Related: With Working from Home Here to Stay, Expect These 5 Things to Change


“The shift to remote work has revealed the power of interconnectivity, which goes beyond making sure our team is aligned workwise. We are navigating two pandemics: COVID-19 and systemic racial injustice. Internally, we have put a focus on creating a safe space where our team members can openly share their thoughts and experiences and practice vulnerability and empathy. With every exchange, I have been able to learn more about each team member. That sense of camaraderie helps us show up for our girls in an authentic, caring, and impactful way.” — Kimberly Bryant, Founder and CEO of Black Girls Code, a nonprofit that introduces young girls of color to computer science


“From the very early days of Modsy, we invested in remote employees. We didn’t want geography to prevent us from hiring top talent, so by 2020, 60 percent of our workforce was already remote. The transition to becoming fully remote has been one of the bright spots amid a very challenging year. It’s leveled the playing field and helped our remote teams feel more in the loop. It’s made us become better communicators. And it’s driven the need for ruthless prioritization. There’s so much chaos and uncertainty in the world, so we’ve created new clarity and focus.” — Shanna Tellerman, Founder and CEO of Modsy, a digital interior-design tool

Related: 5 Ways to Be More Efficient While Working From Home


“At the onset of remote work, I knew I had to lead by example to remain positive and continue building the brand with intent and purpose, but it was quickly evident that my team kept me just as motivated and focused as I did them. Each member really stepped up to ensure Live Tinted would come out on top — it’s a testament to the power of growing slowly and working with people who are genuinely excited about what they do every day.” — Deepica Mutyala, Founder and CEO of Live Tinted, an inclusive beauty brand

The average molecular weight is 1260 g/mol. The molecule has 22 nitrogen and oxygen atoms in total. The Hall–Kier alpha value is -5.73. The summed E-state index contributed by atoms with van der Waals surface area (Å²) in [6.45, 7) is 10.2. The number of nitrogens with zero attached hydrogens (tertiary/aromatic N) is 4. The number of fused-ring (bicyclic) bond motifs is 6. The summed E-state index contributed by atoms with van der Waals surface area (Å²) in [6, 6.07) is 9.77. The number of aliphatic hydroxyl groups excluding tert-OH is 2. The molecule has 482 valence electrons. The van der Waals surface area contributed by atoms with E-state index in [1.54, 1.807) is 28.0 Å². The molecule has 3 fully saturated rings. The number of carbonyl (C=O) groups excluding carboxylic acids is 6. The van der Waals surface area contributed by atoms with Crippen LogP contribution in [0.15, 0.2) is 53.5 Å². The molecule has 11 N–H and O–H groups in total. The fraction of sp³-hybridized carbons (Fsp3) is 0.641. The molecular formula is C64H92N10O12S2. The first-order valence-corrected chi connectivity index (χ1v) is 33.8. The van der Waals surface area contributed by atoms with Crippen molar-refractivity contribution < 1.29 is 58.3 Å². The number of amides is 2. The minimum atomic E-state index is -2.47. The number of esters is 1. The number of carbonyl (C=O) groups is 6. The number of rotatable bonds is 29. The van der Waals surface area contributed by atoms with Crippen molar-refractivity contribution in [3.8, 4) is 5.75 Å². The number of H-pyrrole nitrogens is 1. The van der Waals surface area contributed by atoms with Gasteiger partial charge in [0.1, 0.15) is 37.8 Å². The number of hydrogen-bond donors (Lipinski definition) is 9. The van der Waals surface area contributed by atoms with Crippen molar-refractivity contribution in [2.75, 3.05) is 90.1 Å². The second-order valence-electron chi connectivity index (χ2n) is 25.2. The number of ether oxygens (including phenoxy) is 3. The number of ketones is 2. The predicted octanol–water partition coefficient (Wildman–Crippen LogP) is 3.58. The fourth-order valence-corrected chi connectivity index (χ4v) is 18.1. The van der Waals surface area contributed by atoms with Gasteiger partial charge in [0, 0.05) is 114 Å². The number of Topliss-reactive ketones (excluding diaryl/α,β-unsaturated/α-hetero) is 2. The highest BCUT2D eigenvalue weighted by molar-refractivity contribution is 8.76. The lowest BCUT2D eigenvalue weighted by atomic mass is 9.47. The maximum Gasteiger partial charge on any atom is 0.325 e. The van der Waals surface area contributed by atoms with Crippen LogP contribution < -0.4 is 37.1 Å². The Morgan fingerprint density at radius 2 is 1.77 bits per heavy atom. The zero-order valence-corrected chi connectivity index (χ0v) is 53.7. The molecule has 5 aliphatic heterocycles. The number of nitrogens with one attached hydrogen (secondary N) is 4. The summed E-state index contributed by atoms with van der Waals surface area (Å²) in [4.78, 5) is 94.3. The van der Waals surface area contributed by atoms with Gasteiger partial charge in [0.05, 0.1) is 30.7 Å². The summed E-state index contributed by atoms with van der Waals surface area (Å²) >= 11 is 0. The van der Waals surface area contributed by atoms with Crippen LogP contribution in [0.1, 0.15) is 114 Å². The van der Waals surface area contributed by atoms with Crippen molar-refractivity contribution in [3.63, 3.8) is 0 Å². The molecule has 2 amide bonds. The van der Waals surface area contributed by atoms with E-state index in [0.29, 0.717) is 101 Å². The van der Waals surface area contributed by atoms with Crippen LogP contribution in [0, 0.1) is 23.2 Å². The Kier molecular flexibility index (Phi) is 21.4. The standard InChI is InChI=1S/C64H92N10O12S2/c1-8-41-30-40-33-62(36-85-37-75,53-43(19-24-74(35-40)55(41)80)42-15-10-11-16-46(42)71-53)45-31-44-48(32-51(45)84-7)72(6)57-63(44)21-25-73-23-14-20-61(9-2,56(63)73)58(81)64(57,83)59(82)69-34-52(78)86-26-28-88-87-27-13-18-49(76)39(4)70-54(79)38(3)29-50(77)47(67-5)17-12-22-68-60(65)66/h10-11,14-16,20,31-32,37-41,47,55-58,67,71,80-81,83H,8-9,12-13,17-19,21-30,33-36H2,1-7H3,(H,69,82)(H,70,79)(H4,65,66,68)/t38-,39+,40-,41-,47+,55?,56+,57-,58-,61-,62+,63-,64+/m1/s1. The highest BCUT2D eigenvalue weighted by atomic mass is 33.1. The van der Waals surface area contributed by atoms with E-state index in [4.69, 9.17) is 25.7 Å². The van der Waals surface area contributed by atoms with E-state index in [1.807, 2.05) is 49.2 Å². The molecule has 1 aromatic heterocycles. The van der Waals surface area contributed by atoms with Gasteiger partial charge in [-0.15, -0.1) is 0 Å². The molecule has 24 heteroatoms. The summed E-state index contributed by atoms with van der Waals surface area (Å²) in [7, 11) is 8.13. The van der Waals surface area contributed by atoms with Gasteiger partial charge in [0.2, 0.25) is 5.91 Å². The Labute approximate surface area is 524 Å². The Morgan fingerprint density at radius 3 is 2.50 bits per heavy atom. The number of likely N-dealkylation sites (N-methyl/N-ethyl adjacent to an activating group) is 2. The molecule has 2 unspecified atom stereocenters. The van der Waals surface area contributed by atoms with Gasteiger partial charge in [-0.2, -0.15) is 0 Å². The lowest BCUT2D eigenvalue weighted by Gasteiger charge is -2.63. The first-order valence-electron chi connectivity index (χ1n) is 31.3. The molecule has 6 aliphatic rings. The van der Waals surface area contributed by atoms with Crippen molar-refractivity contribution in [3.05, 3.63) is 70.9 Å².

Check out more stories from our October/November issue’s list of 100 Powerful Women.

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Business

Money is love too: 5 lessons from immigrants to manage your wallet

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October 24, 2020 5 min read

This article was translated from our Spanish edition using AI technologies. Errors may exist due to this process.

Adina Chelminsky’s grandfather left Poland when he was just 13 years old and unable to speak a single word of Spanish. However, when he arrived at the port of Minatitlán in Veracruz, he had no money, but he began to work tirelessly until he managed to open a tlapalería that, believe it or not, continues to operate in Corregidora in Mexico City.

“The most important thing I know about finances I learned from my immigrant grandparents who came to Mexico with nothing,” said Chelminsky in her participation in MoneyFest 2020 . “My grandfather was a true entrepreneur because he knew that entrepreneurship was 50% sweat and not just having a ‘millionaire’ idea”.

Adina Chelminsky is not only an accomplished economist and entrepreneur, she is also the author of the popular finance book Cabrona y Millonaria . However, despite his academic training, he points out that the best lessons he has had on money management always come from immigrants ”.

“People like my grandparents who came to Mexico in search of opportunities understand better than anyone how to handle money in a crisis, because they know how to face adversity and prosper in a world they understand,” said the expert.